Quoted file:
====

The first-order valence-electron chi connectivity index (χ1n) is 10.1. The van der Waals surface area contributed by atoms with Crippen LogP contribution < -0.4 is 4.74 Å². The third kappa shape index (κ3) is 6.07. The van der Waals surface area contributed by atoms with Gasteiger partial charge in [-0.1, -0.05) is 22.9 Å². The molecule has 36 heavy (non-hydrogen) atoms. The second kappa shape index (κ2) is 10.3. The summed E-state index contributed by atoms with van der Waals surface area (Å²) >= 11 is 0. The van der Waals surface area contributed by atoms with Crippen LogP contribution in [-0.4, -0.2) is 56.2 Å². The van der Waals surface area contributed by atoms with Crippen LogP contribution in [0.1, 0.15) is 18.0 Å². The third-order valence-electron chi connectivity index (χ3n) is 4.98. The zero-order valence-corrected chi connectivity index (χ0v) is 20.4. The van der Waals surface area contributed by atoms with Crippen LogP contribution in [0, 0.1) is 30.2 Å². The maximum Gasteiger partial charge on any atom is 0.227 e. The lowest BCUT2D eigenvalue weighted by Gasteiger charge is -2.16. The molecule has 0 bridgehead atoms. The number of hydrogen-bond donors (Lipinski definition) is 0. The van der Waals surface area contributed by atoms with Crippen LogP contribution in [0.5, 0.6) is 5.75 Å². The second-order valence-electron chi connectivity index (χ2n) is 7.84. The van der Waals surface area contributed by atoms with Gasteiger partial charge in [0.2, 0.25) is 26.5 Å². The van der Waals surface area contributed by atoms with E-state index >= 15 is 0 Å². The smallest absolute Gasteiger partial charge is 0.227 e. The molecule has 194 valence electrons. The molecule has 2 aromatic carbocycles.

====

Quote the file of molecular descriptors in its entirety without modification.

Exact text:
The first-order valence-electron chi connectivity index (χ1n) is 10.1. The van der Waals surface area contributed by atoms with Crippen LogP contribution < -0.4 is 4.74 Å². The third kappa shape index (κ3) is 6.07. The van der Waals surface area contributed by atoms with Gasteiger partial charge in [-0.1, -0.05) is 22.9 Å². The molecule has 36 heavy (non-hydrogen) atoms. The second kappa shape index (κ2) is 10.3. The summed E-state index contributed by atoms with van der Waals surface area (Å²) >= 11 is 0. The van der Waals surface area contributed by atoms with Crippen LogP contribution in [-0.4, -0.2) is 56.2 Å². The van der Waals surface area contributed by atoms with Crippen LogP contribution in [0.1, 0.15) is 18.0 Å². The third-order valence-electron chi connectivity index (χ3n) is 4.98. The zero-order valence-corrected chi connectivity index (χ0v) is 20.4. The van der Waals surface area contributed by atoms with Crippen LogP contribution in [0, 0.1) is 30.2 Å². The maximum Gasteiger partial charge on any atom is 0.227 e. The lowest BCUT2D eigenvalue weighted by Gasteiger charge is -2.16. The molecule has 0 bridgehead atoms. The number of hydrogen-bond donors (Lipinski definition) is 0. The van der Waals surface area contributed by atoms with Crippen LogP contribution in [0.5, 0.6) is 5.75 Å². The second-order valence-electron chi connectivity index (χ2n) is 7.84. The van der Waals surface area contributed by atoms with Gasteiger partial charge in [0.2, 0.25) is 26.5 Å². The van der Waals surface area contributed by atoms with E-state index >= 15 is 0 Å². The smallest absolute Gasteiger partial charge is 0.227 e. The molecule has 194 valence electrons. The molecule has 2 aromatic carbocycles.